This week UCT will confer honorary degrees (honoris causa) to two of its most distinguished scholars, Emeritus Professors Brain Warner and George Ellis, at the summer graduation ceremony. Although retired, the two are still active scientists (Warner in astronomy and Ellis in cosmology), who last year won Honorary Fellowships from the Royal Society of South Africa.
Warner stands out as one of the most distinguished scientists to have made South Africa his home. His career spanning some 50 years has produced a "prodigious" scientific output, with 400 scientific papers and 18 books to his name. At least one, Cataclysmic Variable Stars, is considered definitive in its field.
He has also written poetry and his collections were published under the titles Dinosaurs End and Scatological Verse.
Warner has vast work experience on lunar phenomena and astronomy. During his brief years at the University of Texas, he collaborated with Edward Nather to publish the first proper light curve of a visible pulsar, that in the Crab Nebula. That same type of observation - high speed photometry - found its mark in the rapid variations of stars now termed Cataclysmic Variables, where matter streaming from one star builds up around its compact companion. Warner's initial interpretation of the physical situation set the scene for years to come, and he has held the highest status within that research specialty ever since.
He has influenced over many young people and supervised a numbers of doctoral and master's students, some of whom have risen to great success. Warner is regarded by many as foremost in his field, and against whom others may be judged.
In 1997 he was one of the three scholars to deliver an invited discourse at the International Astronomical Union's general assembly in Kyoto, the ultimate accolade the union can bestow upon an individual.
He has produced several researched books, and is considered one of the world's experts on astronomer William Herschel and his son, John. Harry Oppenheimer's Brenthurst Library commissioned him to bring out Flora Herscheliana, a collaborative effort with botanist John Rourke.
He has also served on numerous councils, boards and committees that integrate science with society, including the Council of the South African Museum (later Iziko) and the South African Library.
A UCT alumnus, Ellis is one of the most distinguished scholars this country has produced. In his more than 40 years' work experience, he has produced over 350 articles or chapters in books, and 12 books spanning disciplines as diverse as cosmology, complexity, neural development and the brain, science policy, social development, science and mathematics education, and the relationship between science and religion.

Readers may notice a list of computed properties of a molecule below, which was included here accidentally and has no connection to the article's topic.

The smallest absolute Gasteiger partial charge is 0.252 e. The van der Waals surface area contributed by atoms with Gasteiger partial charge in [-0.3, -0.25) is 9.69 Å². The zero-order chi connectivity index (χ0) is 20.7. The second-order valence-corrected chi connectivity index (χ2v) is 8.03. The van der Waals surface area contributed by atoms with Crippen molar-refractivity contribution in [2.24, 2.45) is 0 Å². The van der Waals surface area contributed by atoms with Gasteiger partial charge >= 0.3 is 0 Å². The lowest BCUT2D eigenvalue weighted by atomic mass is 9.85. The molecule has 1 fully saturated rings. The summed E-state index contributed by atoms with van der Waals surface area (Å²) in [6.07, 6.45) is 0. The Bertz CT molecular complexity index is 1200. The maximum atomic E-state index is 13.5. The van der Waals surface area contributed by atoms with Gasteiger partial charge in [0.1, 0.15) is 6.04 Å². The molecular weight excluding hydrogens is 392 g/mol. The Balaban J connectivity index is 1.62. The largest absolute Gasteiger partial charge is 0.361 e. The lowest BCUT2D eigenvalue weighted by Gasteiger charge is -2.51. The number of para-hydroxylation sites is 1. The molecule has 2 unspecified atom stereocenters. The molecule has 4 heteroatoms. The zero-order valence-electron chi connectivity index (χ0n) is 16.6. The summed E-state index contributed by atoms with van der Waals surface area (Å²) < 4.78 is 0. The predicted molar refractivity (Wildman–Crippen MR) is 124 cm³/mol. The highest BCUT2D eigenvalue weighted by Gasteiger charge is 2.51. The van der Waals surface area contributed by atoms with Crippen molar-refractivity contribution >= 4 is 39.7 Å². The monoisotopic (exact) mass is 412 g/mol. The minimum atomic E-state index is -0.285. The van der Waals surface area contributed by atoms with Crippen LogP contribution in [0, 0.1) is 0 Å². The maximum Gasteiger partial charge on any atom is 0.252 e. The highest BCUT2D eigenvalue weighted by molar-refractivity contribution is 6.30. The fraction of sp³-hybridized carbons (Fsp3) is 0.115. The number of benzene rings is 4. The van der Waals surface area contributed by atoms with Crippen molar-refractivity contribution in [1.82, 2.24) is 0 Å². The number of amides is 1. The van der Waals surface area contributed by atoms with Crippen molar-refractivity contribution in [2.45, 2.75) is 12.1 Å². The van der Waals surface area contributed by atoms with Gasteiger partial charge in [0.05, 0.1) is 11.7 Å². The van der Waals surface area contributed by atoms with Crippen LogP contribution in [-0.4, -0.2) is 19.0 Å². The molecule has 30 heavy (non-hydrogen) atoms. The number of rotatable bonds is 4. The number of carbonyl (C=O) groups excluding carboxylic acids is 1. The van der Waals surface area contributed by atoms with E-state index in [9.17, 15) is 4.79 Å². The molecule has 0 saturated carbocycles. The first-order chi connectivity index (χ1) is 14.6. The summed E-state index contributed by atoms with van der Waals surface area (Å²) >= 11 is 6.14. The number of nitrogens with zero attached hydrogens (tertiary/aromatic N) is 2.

A leader in the areas of general relativity and cosmology, the study of the large-scale structure of the Universe, Ellis has contributed in the development of the singularity theorems with Roger Penrose and Stephen Hawking, and he has worked on observations in cosmological models, in which he addresses the relationship between theoretical cosmology and cosmological observations. He has written on the topics of emergent universes and 'multiverses'.
Ellis has also written and spoken extensively on topics pertaining to the relationship between science and religion. For that he was awarded the Templeton Prize in 2004. In his work Ellis advocated a balance between the rationality of evidence-based science on the one hand, and phenomena that lie beyond the ability of science to explain. In recent years, however, he has turned his attention towards a complete understanding of the workings of the brain, and the relationship to human behaviour, the intellect, and emotions, and has become an established name in this multi-disciplinary area.
As a critic of the apartheid, he and three colleagues wrote The Squatter Problem in the Western Cape, a scathing review of the plight of homeless people. He also co-authored Low Income Housing Policy in South Africa, an analysis of how to transform the housing situation among black people in Cape Town.Ellis has received a host of honours, including the award by former President Nelson Mandela of the Star of South Africa, the award of the National Science and Technology Forum for outstanding contributions over a lifetime in science, engineering and technology, the Mapungubwe Award (Silver) from former President Thabo Mbeki, and honorary degrees from three universities. Ellis has worked in various institutions around the world, and was appointed Chair of Applied Mathematics at UCT in 1974. He left 14 years later but returned in 1993 before retiring in 2004.
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